Some military readers may find Barnett’s autobiographical style, pop culture references to Star Trek and The Planet of the Apes, and his discussion of PowerPoint culture within the Pentagon overdone at times. However, it serves his purpose of presenting a traditional security discussion in an unconventional way. In no way should it detract from what Barnett has to say about the future of warfare. If the US does pursue transformation into a Leviathan and Sys-Admin force, the implications for the Canadian Forces could be significant. Will the CF cease trying to keep up with the expensive Leviathan force, and instead integrate with the Sys-Admin force? While it might appear attractive to politicians looking for defence ‘on the cheap’ and to a public enamoured of Canada’s supposed propensity to ‘peacekeep,’ it could well involve Canada and the CF in a 21st Century version of Kipling’s “savage wars of peace” within the Gap. Whether you agree with Barnett’s ideas, The Pentagon’s New Map should be on every warrior’s ‘to read’ list.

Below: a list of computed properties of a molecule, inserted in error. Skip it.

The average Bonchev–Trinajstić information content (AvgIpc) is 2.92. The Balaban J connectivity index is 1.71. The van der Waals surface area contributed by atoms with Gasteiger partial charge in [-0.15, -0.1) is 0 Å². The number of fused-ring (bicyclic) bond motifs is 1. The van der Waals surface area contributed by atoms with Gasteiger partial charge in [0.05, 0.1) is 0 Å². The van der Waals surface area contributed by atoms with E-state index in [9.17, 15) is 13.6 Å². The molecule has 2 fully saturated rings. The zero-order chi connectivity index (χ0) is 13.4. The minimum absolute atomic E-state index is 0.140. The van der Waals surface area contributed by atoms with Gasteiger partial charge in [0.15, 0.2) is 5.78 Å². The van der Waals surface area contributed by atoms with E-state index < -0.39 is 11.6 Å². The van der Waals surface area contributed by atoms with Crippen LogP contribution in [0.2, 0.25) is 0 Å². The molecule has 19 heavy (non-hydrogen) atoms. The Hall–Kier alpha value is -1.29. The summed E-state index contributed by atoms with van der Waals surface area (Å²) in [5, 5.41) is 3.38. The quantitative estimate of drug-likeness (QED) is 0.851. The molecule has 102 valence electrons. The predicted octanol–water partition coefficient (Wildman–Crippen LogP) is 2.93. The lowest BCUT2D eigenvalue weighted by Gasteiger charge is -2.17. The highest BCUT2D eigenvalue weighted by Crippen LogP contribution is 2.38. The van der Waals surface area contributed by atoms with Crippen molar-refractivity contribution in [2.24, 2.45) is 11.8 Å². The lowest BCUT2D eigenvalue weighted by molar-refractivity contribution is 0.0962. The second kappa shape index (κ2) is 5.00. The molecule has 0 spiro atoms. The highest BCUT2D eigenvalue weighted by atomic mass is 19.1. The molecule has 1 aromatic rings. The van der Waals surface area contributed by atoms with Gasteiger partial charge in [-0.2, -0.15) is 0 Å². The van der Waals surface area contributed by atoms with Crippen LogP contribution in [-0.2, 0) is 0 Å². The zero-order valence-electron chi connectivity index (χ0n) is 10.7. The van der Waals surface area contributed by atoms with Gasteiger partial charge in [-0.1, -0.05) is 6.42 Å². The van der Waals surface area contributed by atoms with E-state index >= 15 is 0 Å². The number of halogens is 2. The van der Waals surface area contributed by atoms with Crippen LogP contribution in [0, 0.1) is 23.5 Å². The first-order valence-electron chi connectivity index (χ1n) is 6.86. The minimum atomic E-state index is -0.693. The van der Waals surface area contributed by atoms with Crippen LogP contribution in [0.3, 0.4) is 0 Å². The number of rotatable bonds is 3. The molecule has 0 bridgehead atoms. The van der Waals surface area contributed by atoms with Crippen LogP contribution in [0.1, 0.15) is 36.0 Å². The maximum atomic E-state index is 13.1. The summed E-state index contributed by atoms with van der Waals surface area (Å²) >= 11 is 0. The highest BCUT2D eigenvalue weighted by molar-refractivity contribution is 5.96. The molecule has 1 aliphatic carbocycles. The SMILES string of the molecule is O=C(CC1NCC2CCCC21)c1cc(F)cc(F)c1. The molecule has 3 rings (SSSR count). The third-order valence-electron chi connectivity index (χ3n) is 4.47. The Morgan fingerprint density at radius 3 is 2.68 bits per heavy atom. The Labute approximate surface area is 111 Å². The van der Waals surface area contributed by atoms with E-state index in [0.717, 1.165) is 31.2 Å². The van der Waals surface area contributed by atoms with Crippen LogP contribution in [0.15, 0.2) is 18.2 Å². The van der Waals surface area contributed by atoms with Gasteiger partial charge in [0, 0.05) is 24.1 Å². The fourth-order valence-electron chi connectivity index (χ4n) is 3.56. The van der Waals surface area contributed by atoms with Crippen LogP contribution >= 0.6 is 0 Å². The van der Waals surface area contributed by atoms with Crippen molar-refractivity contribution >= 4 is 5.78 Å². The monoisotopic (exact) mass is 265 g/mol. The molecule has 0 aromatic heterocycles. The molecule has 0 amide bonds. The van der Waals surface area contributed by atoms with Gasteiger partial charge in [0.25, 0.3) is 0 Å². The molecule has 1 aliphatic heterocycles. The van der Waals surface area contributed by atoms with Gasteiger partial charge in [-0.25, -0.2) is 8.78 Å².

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Major Rutherford, a planner at the Canadian Forces Joint Operations Group, is a doctoral candidate in War Studies at the Royal Military College of Canada.